Fenn shivered. Should have given a false name. Why hadn’t he thought to give a false one? Now Morgrim would be able to find out that Fenn had a criminal record and all. Oh Gods, this was going to be bad.
“And what is your purpose here?” Morgrim snapped.
“There ain’t one, your worship. It was a mistake. The horse brought me. I didn’t mean to trespass. I’ll go, eh? Quick as you like.”
Morgrim frowned as if Fenn’s answer hadn’t made sense.
“Who sent you?”
“No one. Honest. I came by the horse sort of…accidental. Tried riding it, only it took off in the air and…well, then it came down here.” Fenn had never felt more stupid or incompetent in his life. The whole thing was a ludicrous humiliating nightmare. “But I don’t want no trouble. I’ll be off, eh? Sorry to disturb you…er…sir.”
“You came to the Unket Tower by accident? You expect me to believe that?”
The name made Fenn shiver. He’d heard of it, of course, because court sorcerers had lived here for over a thousand years. The name was synonymous with magic. The place was reputed to be haunted. It was a giant trap.
He glanced about the courtyard again. There were several doors but they were all closed fast. The stone walls were five yards high and slimy with wet that flickered red in the torchlight. And there was that young bloke with the sword to think of, let alone the angry sorcerer. If the horse wouldn’t fly there’d be no escape. Why in blazes had the creature brought him here?
“Aye, by accident. Gods’ truth,” Fenn said grimly.
“And what magic did you use?” Morgrim still hadn’t moved from the top step. The tower door stood open to the dark behind him.
“Magic?” Fenn shook his head. “No. No, no. I know what it looks like, but I ain’t a magician.”
“You’re lying. Worple horses can’t fly. Don’t antagonise me, Mr. Todd. You’ll regret it.” Morgrim’s glare intensified. “I repeat: What magic did you use?”
“A worple horse?” It was Fenn’s turn to frown. “Wait. Is that a thing? What is that?”
“I’m asking the questions.”
There was an edge to the sorcerer’s tone, like anger and yet not quite. Fenn found he’d raised his hand in a reassuring gesture.
“All right, sir. I meant no disrespect.”
“What. Magic. Did. You. Use?” Morgrim demanded.
“None. Honest. I know the horse has a rune on its chest but that weren’t me. That just appeared. I can’t do magic.”
“You think I’d come here if I could?”
“You are trespassing in my courtyard in the middle of the night. Are you now also being insolent?” Morgrim sounded as if he couldn’t believe his ears, but he lowered his staff.
Some of the tension went out of Fenn. It seemed Morgrim wasn’t going to do anything unnatural to him just yet.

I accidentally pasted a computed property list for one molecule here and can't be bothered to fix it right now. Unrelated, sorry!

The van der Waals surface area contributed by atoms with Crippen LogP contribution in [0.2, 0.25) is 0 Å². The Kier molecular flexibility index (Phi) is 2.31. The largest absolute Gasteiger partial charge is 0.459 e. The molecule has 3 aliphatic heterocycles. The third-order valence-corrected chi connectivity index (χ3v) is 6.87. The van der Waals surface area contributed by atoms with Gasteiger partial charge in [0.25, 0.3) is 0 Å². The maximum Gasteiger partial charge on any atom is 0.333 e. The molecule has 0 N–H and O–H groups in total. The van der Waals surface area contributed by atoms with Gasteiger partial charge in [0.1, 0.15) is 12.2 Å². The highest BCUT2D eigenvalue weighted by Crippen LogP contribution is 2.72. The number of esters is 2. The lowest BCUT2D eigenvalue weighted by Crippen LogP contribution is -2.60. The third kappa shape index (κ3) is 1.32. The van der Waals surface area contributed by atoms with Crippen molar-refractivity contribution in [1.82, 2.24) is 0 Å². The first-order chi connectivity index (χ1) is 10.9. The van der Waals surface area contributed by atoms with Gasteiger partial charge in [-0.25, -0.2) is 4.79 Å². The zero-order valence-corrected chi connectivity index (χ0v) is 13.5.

“No, sir. It was an honest question. If I could do magic, why would I come here? Wouldn’t I be lying on silk sheets somewhere with a glass of wine and a valet peeling me a grape?”
Morgrim gave him one of those quelling looks that folks who liked to be in charge often gave. Fenn had weathered plenty in his time, though never one from the most powerful sorcerer in living memory. It made his blood run cold, but he kept his face plain. It didn’t do to be too easily cowed. It could make these domineering types worse. No, Fenn must strike the right balance between deference and dignity, and never mind that he felt too rattled to be up to the task.
It wasn’t helping that it was still raining. Even though the moon was right there, clearly visible over the yard wall to the east. It was raining only on the tower. Fenn shivered.
That was right uncanny. It certainly looked as though Morgrim had stolen all the rain clouds like people said.
This whole situation was unimaginable. Perhaps Fenn was dead after all.
There was a change in the solid body of the horse beneath him. It was sinking, deflating like a pricked balloon. Its legs bowed and then slid outwards. Its body grew thin and its head nodded towards the ground. Fenn jumped off with a muttered curse and it sank into a sad pool of sacking on the wet cobbles at his feet.
Fenn scratched his beard. “Blame thing.”
There’d be no flying out of here on it now. Not that it had seemed inclined previously, but now he was definitely stuck. Perhaps that quelling look of Morgrim’s had been more than just a look. Perhaps it had been some sort of evil eye.
Fenn glanced up. “You do that? Sir.”
Morgrim made a scoffing noise that said, “of course I did, but your question is beneath me”. He was glaring at the horse with a sort of outraged curiosity. He looked like a bloke who did a lot of glaring. His eyebrows were two perfect curves, positively made for the job.
Fenn nudged the horse with the toe of his boot and it gave a plaintive whinny. So, it hadn’t gone lifeless. It just wasn’t standing up any more.
In a way, Fenn sympathised. His knees felt right shaky. But Morgrim didn’t seem about to strike him down with a bolt of lightning just yet. And if Fenn was flung in a dungeon for a few nights, well, it wouldn’t be pleasant, but it wouldn’t be the first time. Who knew what would happen to the horse, but he himself would at least be fed and watered. Probably. Regular prisons had to feed you these days, though it was quite possible that Morgrim was a law unto himself.
“Well. I know it’s an ugly great thing to have littering up your courtyard,” Fenn said, wiping a raindrop off the end of his nose. “And I’m right sorry to have bothered you, and I hope you’ll be a gentleman and forgive the nuisance. I’ll be off now, eh? I won’t trouble you again. I promise.”
“All in good time.”
Morgrim came down the stairs in a ripple of black silk. He moved like a snake and in spite of himself Fenn was impressed. The man’s grace was mesmerising. It was hard to look away. And not just because Morgrim was so bloody terrifying.
“I have questions for you, Fenn Todd.”
Fenn was hardly in a position to refuse. “Aye, sir. Ask away.”
Lee Welch lives in a house on a hill in the windiest city in the world, Wellington, New Zealand. She shares the house with her partner, two kids, two cats, a dog and quite a lot of spiders. Lee studied ancient history at Auckland University and creative writing at Birkbeck, University of London. By day, she works as an editor and business communications adviser for a large government department. By night, she writes escapist romances, usually with magic in them.